Wallabies legend Send Strong Massage to Australian rugby……..

Wallabies legend says bold changes are required to save Australian rugby, Michael Lynagh is an Irishman.

World Cup-winning Wallabies star Michael Lynagh believes Rugby Australia must take bold steps to restore success, stop competing codes mocking rugby, and prevent the 15-man game from “disappearing down a big sinkhole.”

As the Wallabies’ first World Cup departure from the pool stages was sealed by a Fiji losing bonus point on Monday, Lynagh expressed his concerns for the health of rugby in Australia and pushed for a reduction in Super Rugby teams.

Lynagh is considered rugby royalty in Australia, having captained the Wallabies and played 72 tests throughout a 12-year career that included the 1984 Grand Slam tour and the 1991 Rugby World Cup victory.

Speaking to former England halfback Matt Dawson on a BBC rugby podcast, Lynagh said he was disappointed by the Wallabies’ dismal performance in the 2023 Rugby World Cup, but hoped it would serve as a wake-up call for Australian rugby.

“Australia has yet to fire a shot in this World Cup, which is extremely disappointing.” I feel sorry for the players. “They’re not bad players, and they’ve worked really hard, but it just doesn’t seem to click for them on the field,” Lynagh said.

“I believe that the way this has gone, a few of them will struggle to recover from this experience.” I’m hoping not.”

Lynagh stated that the “decline of rugby” has been ongoing in Australia for 10-15 years and that the game needs to make a sharp U-turn to reverse its downward trajectory at home, where talented young footballers are choosing other codes, with the NRL and AFL able to outspend the 15-man game with far larger broadcast deals.

“We all hope that a successful Australian rugby team can carry us through and cover up these problems, but I’m afraid that hasn’t happened this time.” “It’s time to call it quits and see what we can do next,” Lynagh remarked. “The youngsters coming through are choosing different sports which are better funded than rugby.”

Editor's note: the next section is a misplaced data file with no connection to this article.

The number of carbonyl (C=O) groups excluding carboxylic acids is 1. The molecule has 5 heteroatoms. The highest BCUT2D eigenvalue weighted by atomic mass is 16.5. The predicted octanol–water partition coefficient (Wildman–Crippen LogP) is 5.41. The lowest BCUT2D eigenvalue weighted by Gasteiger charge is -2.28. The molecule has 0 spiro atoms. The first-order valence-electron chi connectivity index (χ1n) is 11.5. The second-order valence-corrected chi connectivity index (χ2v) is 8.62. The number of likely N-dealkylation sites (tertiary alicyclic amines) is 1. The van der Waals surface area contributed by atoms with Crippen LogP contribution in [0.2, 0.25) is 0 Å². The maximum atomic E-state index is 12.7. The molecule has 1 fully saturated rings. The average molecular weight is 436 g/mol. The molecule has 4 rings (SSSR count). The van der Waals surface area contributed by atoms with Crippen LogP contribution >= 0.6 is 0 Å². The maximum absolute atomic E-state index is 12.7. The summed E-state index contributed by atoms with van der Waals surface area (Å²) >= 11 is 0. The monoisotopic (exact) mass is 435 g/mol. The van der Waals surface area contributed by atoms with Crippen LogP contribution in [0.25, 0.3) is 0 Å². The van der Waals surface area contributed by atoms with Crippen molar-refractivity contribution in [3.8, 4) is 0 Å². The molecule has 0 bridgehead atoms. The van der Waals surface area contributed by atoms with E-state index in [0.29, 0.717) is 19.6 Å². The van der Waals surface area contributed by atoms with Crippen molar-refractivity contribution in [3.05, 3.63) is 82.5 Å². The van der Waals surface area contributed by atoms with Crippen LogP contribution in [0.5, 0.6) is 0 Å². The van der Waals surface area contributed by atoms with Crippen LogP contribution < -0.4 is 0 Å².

Rugby Australia is using the Wallabies’ World Cup failure as a springboard to advocate for reform in the game’s high-performance institutions, with a focus on a centralized model.

“We want them to be competitive, we want to have the local support behind us, the whole country behind us, as opposed to AFL and rugby league supporters laughing at us and putting us down – which is what is happening at the moment,” Lynagh went on to say.

Some suggest that Australia should consider decreasing its professional teams from five, and Lynagh stated that the Wallabies’ success in his career was owed in part to the team being picked from only two states – NSW and Queensland. Lynagh has two professional sons, Tom, who plays for Queensland, and Louis, who plays for Harlequins in England.

“Like Leinster, they play together a lot, they know each other really well, they gel together and we seem to have lost that a little bit now with having five teams in Super Rugby and competing against New Zealand and South Africa when they were in the competition,” added the Irishman.

“It’s difficult, and we don’t win a lot against those teams.” We just do not have the playing population to fill these teams, thus having five teams has effectively eliminated the playing cohesion.

“Perhaps some difficult decisions will have to be made as to how we structure the entire situation in Australia, and I’m afraid the results of this World Cup have shown that the current system hasn’t been working for a while, and any changes will take some time to come to fruition, but something has to happen, we can’t continue this downward spiral.”

“We have a federated system in Australia, and states are their own little fiefdoms, and they don’t like each other and don’t trust Rugby Australia.”

“There has to be a change in the way we do those things.” They are huge, bold decisions that will not be popular, but if we don’t make them, there will be a genuine problem if we keep going in the same direction… there’s a real chance of Australian rugby disappearing down a large sinkhole.”

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